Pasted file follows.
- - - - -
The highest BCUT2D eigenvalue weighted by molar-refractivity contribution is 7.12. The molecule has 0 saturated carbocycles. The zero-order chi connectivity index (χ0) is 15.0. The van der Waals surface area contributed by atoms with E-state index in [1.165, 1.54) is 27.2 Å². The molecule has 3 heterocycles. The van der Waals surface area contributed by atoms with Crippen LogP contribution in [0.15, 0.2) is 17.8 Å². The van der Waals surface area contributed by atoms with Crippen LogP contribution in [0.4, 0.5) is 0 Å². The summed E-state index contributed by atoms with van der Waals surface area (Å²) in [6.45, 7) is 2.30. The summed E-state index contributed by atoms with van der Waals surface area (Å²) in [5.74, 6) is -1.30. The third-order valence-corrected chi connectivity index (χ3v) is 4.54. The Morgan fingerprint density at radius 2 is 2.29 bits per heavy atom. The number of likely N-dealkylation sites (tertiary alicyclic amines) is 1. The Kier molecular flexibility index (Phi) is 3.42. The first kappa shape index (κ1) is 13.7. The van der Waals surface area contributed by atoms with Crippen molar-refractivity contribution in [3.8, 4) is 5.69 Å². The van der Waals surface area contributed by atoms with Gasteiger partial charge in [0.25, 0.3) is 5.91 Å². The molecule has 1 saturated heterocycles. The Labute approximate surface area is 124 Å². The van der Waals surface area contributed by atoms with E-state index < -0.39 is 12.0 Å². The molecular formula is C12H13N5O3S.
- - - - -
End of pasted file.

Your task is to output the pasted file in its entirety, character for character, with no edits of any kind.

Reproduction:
The highest BCUT2D eigenvalue weighted by molar-refractivity contribution is 7.12. The molecule has 0 saturated carbocycles. The zero-order chi connectivity index (χ0) is 15.0. The van der Waals surface area contributed by atoms with E-state index in [1.165, 1.54) is 27.2 Å². The molecule has 3 heterocycles. The van der Waals surface area contributed by atoms with Crippen LogP contribution in [0.15, 0.2) is 17.8 Å². The van der Waals surface area contributed by atoms with Crippen LogP contribution in [0.4, 0.5) is 0 Å². The summed E-state index contributed by atoms with van der Waals surface area (Å²) in [6.45, 7) is 2.30. The summed E-state index contributed by atoms with van der Waals surface area (Å²) in [5.74, 6) is -1.30. The third-order valence-corrected chi connectivity index (χ3v) is 4.54. The Morgan fingerprint density at radius 2 is 2.29 bits per heavy atom. The number of likely N-dealkylation sites (tertiary alicyclic amines) is 1. The Kier molecular flexibility index (Phi) is 3.42. The first kappa shape index (κ1) is 13.7. The van der Waals surface area contributed by atoms with Crippen molar-refractivity contribution in [3.8, 4) is 5.69 Å². The van der Waals surface area contributed by atoms with Gasteiger partial charge in [0.25, 0.3) is 5.91 Å². The molecule has 1 saturated heterocycles. The Labute approximate surface area is 124 Å². The van der Waals surface area contributed by atoms with E-state index < -0.39 is 12.0 Å². The molecular formula is C12H13N5O3S.